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Hope you're having a great day! I wanted to send a quick note/reminder about proper thyroid testing for those taking thyroid medications. This is especially important if you recently switched medications or are seeing a new doctor. I've talked about this before, but wanted to give you some support in writing, as well as a reference from a medical journal, in case you ever run into this situation with your doctor and need to advocate for yourself. 

I've been getting a lot of messages lately from people who began to feel hypothyroid after having their thyroid medications reduced based on a faulty lab interpretation. 

One lady began to lose her hair in clumps, and another became nearly bed-ridden! 

What all of these people had in common was that they were feeling great on a regimen of T4 and T3 medications, then found to have a low TSH (suggestive of hyperthyroidism or overdosing) on a monitoring test, which prompted their doctor to reduce their medications. Severe hyperthyroidism can be a life-threatening situation, and doctors worry about even slight hyperthyroidism due to its effects on the heart and bones.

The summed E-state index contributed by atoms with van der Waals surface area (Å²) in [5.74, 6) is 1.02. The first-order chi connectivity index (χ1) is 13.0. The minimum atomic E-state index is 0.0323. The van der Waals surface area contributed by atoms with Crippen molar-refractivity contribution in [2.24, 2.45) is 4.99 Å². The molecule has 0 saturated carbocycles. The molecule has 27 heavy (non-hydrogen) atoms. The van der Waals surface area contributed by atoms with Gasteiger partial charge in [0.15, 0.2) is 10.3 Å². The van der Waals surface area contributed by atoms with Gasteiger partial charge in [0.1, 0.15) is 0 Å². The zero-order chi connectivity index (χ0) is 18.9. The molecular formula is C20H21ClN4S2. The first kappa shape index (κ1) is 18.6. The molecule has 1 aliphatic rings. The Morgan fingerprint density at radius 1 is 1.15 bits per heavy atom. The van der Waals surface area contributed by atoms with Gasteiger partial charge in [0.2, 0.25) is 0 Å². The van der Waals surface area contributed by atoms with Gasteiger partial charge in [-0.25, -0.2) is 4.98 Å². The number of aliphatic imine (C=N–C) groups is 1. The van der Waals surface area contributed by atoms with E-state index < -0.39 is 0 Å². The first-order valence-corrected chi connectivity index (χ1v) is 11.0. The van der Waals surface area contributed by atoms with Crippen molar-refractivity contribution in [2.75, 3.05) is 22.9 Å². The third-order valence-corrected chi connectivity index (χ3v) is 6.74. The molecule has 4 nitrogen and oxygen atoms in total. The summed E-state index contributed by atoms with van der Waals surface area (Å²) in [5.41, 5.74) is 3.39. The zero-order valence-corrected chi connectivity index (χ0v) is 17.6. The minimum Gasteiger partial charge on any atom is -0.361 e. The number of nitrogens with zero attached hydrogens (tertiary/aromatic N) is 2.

Thyroid hormones are goldilocks hormones, meaning the dose has to be "just right" for us to feel optimal. Doses that are too high or too low can result in symptoms. 

Whenever I see a low TSH number in someone who is taking thyroid medications, my first question is always: "Did you take your thyroid medications before you had your thyroid labs drawn?" 

Depending on the type and timing of medication, a person's TSH number may be inaccurate. 

How to get accurate thyroid lab results when taking medications.

When first initiating treatment with thyroid medications for hypothyroidism, guidelines generally recommend testing thyroid function about 4-6 weeks after the start of the treatment, to determine if the dose of medication is correct. It may be prudent to run these tests sooner, and more often, if the person was severely hypothyroid, hyperthyroid or experiencing symptoms of either. 

In addition to looking out for symptoms of hypothyroidism or hyperthyroidism, I also recommend lab testing to monitor. There are three main thyroid tests I recommend to measure your response to medications:

  • TSH- This is a pituitary hormone that responds to low/high amounts of circulating thyroid hormone. In advanced cases of Hashimoto's and primary hypothyroidism, this lab test will be elevated, (read post about interpreting this test HERE). In the case of Graves' disease the TSH will be low. People with Hashimoto's and central hypothyroidism may have a normal reading on this test.